Paid vs. Unpaid Internships | H&R Block
As students race toward the finish line of another academic year, the excitement of a well-deserved break shouldn’t overshadow the importance of a productive summer. But that begs the question: What does a productive summer mean to you? For many, it’s earning as much money as possible. For others, it translates into a summer internship that pays in experience rather than cash.
What if we told you it doesn’t have to be one or the other? Traditionally, summer internships have been thought of as unpaid learning experiences, but many internships qualify as paid positions. We understand it can be hard to have upfront conversations about what the internship entails and what is proper compensation for your work, so here are some tips to help determine what you want from your internship and the professional way to convey that to a new employer.
Determine what internship option is right for you.
A National Association of Colleges and Employers (NACE) study found 65.4 percent of students who completed paid internships had a job offer by graduation. In comparison, only 39.5 percent of students with unpaid internships and 38.6 percent of students with no internships had job offers by graduation. Ask yourself what’s more valuable—an unpaid internship that offers a valuable learning opportunity or a steppingstone into a career with a paid internship.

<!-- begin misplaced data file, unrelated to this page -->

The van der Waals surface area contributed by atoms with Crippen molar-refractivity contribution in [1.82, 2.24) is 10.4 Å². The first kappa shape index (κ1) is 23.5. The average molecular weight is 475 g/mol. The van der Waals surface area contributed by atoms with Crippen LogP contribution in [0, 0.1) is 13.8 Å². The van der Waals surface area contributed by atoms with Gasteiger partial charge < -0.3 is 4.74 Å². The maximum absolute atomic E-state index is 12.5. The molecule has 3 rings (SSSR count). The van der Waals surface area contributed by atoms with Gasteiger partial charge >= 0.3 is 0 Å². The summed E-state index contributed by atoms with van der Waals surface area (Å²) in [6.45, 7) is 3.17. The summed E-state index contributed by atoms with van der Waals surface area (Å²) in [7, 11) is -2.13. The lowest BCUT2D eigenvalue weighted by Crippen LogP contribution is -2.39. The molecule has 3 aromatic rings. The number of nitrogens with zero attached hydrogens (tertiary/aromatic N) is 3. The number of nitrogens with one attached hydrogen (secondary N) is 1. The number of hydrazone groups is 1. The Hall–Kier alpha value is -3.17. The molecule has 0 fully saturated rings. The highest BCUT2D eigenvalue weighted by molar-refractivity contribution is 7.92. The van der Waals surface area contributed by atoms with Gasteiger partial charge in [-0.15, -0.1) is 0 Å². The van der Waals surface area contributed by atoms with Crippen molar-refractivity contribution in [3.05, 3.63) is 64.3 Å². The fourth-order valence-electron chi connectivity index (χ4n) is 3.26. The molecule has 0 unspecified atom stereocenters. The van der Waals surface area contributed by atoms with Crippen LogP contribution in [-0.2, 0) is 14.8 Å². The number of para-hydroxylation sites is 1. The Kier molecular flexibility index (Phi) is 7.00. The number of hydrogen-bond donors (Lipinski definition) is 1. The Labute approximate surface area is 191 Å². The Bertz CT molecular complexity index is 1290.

Ask for an official job description with detailed responsibilities.
Since there are real differences between paid and unpaid internships, you have the right to know what type of work you’ll be asked to do. Whereas an unpaid intern is seen more as a trainee who is there to learn from the existing staff and not brought in to displace any regular employees, a paid intern’s role involves more than educational training and has direct impact on a business’ bottom line. For simplicity’s sake, most internships in the “for-profit” sector will be viewed as true employment. (For a deeper understanding of what defines a paid internship vs. an unpaid internship, refer to the Fair Labor Standards Act.) After you’ve had time to review your responsibilities and compensation package, be sure you and your employer are on the same page.
Fill out tax forms and keep records.
If you and your employer have established that your internship is to be paid, be sure to fill out a W-4 Form (the Employee’s Withholding Allowance Certificate). Employers use it to determine the amount of tax that will be withheld from your paycheck, but for you it means that you’ll be added to the payroll. (For tips on how to fill out a W-4 Form, read this guide to tax withholding allowances.) As your summer progresses, be sure to file away all your important documents like recent pay statements in a safe place so you have records of your employment for other purchases, like applying for a loan.
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